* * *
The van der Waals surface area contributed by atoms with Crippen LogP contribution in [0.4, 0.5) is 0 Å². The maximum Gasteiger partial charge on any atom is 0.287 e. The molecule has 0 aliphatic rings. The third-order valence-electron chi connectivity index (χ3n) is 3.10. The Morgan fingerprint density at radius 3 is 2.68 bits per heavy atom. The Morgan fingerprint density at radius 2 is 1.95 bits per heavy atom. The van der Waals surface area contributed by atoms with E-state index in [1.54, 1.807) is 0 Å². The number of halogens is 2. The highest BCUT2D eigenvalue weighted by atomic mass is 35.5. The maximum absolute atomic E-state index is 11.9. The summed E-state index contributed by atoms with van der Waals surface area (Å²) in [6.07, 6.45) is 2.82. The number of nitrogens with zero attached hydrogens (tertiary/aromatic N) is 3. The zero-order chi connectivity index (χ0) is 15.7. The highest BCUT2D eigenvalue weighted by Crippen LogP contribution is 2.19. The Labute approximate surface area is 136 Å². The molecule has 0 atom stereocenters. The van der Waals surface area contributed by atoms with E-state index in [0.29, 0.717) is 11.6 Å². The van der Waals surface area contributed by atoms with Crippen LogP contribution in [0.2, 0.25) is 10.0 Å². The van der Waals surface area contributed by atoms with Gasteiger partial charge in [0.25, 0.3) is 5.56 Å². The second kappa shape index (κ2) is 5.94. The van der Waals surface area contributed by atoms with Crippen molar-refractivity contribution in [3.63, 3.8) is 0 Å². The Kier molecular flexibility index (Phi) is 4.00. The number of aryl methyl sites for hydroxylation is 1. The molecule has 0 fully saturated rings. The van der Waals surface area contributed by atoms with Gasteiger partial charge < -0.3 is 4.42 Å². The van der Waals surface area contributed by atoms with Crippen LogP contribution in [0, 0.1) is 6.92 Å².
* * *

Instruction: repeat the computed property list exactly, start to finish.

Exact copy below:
The van der Waals surface area contributed by atoms with Crippen LogP contribution in [0.4, 0.5) is 0 Å². The maximum Gasteiger partial charge on any atom is 0.287 e. The molecule has 0 aliphatic rings. The third-order valence-electron chi connectivity index (χ3n) is 3.10. The Morgan fingerprint density at radius 3 is 2.68 bits per heavy atom. The Morgan fingerprint density at radius 2 is 1.95 bits per heavy atom. The van der Waals surface area contributed by atoms with E-state index in [1.54, 1.807) is 0 Å². The number of halogens is 2. The highest BCUT2D eigenvalue weighted by atomic mass is 35.5. The maximum absolute atomic E-state index is 11.9. The summed E-state index contributed by atoms with van der Waals surface area (Å²) in [6.07, 6.45) is 2.82. The number of nitrogens with zero attached hydrogens (tertiary/aromatic N) is 3. The zero-order chi connectivity index (χ0) is 15.7. The highest BCUT2D eigenvalue weighted by Crippen LogP contribution is 2.19. The Labute approximate surface area is 136 Å². The molecule has 0 atom stereocenters. The van der Waals surface area contributed by atoms with E-state index in [0.29, 0.717) is 11.6 Å². The van der Waals surface area contributed by atoms with Crippen LogP contribution in [0.2, 0.25) is 10.0 Å². The van der Waals surface area contributed by atoms with Gasteiger partial charge in [0.25, 0.3) is 5.56 Å². The second kappa shape index (κ2) is 5.94. The van der Waals surface area contributed by atoms with Crippen molar-refractivity contribution in [3.63, 3.8) is 0 Å². The Kier molecular flexibility index (Phi) is 4.00. The number of aryl methyl sites for hydroxylation is 1. The molecule has 0 fully saturated rings. The van der Waals surface area contributed by atoms with Gasteiger partial charge < -0.3 is 4.42 Å². The van der Waals surface area contributed by atoms with Crippen LogP contribution in [0, 0.1) is 6.92 Å².